New jazz, a Grammy winner and a tribute to Albert ‘Tootie’ Heath – 18/04/2024

There’s four fresh slices of new jazz on this show, including a Grammy winner, a sensational new tune featuring Hammond B3 guru Brian Auger and the latest from UK saxophonist Nat Birchall. Add to this a classic and overlooked take on an Erykah Badu tune, a tribute to the last of the Heath brothers and remixers supreme 4Hero. It’s all in this episode of Cosmic Jazz.

  1. Imani Winds, Harlem Quartet and more – Psalm from Passion for Bach and Coltrane

We began the show with a very unlikely award winner. The 2023 US Grammy Award for Classical  Compendium went to Jeff Scott’s composition Passion for Bach and Coltrane – a concert-length oratorio that combines elements from classical and jazz music. It features orator and poet A.B. Spellman, as well as wind quintet Imani Winds, string quartet Harlem Quartet, and jazz trio Alex Brown, Edward Perez, and Neal Smith. Phew! The music is largely based on works by J S Bach and John Coltrane – and not just in the improvised solos that are threaded through the work. Scott took the shape of the piece from Bach’s Goldberg Variations with the work opening with an A. B. Spellman poem. but Coltrane’s influence is everywhere – and the spirit of A Love Supreme is clearly in evidence. Our choice, Psalm, includes a jazz chant and Spellman’s poem that begins I will die in Havana in a hurricane. A final tune – Acknowledgement – is, of course, another link to A Love Supreme and an uplifting poem on death, renewal, and the power of love. Check out this interesting release – the download only is available from Bandcamp right here.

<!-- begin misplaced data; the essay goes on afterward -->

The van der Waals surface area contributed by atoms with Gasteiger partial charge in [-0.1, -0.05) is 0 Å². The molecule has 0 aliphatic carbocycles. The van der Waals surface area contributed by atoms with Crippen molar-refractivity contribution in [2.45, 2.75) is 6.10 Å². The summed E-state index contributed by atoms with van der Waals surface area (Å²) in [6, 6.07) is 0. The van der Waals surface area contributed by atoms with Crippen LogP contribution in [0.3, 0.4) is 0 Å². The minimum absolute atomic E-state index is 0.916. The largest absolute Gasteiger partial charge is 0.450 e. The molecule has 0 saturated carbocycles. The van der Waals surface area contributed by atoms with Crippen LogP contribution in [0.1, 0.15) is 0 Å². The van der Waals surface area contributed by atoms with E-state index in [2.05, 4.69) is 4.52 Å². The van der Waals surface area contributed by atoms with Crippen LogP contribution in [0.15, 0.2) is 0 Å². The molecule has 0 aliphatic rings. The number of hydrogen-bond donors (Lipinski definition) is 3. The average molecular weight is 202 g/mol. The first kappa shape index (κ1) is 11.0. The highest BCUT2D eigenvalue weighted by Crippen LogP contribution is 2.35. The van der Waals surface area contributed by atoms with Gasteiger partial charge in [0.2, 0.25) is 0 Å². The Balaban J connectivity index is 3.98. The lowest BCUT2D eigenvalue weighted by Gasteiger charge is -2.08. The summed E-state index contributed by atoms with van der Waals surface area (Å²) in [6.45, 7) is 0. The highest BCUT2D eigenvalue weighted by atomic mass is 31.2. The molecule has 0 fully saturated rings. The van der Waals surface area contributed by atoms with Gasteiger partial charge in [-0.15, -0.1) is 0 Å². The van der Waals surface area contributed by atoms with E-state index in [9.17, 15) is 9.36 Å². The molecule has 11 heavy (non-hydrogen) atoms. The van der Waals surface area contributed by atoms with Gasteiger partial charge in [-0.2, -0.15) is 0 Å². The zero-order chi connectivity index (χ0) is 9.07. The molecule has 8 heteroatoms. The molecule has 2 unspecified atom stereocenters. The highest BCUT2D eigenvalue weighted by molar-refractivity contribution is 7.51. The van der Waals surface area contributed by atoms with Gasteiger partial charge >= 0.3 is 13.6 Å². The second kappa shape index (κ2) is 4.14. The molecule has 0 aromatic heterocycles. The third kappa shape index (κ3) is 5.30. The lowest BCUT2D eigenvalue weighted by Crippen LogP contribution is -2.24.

2. Nat Birchall – New World from New World

UK saxophonist Nat Birchall is undoubtedly an ambassador for what is often called spiritual jazz. He’s no mere acolyte of Coltrane though, being equally adept in dubwise reggae settings as he is in the world of jazz. The new album features strong compositions (like the title track) all performed by an expanded lineup of Birchall’s Unity Ensemble. There are six original compositions played by a seven-piece group featuring legendary UK tenor saxophonist, Alan Skidmore and guest percussionist Mark Wastell. Birchall appears on tenor, soprano saxes with Adam Fairhall on piano, Michael Bardon on bass, Paul Hession on drums and Lascelle Gordon on drums. As with all of Birchall’s albums, this new one is highly recommended and can be found here on Bandcamp.

3. 4Hero – I’ve Known Rivers from Another Story

Neil dipped into the drum and bass waters for this remix of I’ve Known Rivers, a take on Langston Hughes’ great poem The Negro Speaks of Rivers, made famous in the jazz world by Gary Bartz in a live performance at the 1973 Montreux Jazz Festival. This version is a 4Hero remix of the version by UK saxophonist Courtney Pine on what Neil considers his best album – Modern Day Jazz Stories. The record was one of the Mercury music prize albums of the year in 1996 (but didn’t win) and featured vocalist Cassandra Wilson who appears on both I’ve Known Rivers and Billie Holiday’s Don’t Explain. The whole album was remixed the following year and – unlike some remix projects – turned out to be surprisingly successful. Outstanding are this 4Hero remix and  Flytronix’s take on Don’t Explain. For a something different, try 4 Hero’s own bossa nova lite reworking of their remix (!) – it’s here on Youtube and also on Another Story.

4. Ignacio Berroa  – Joao su Merced from Codes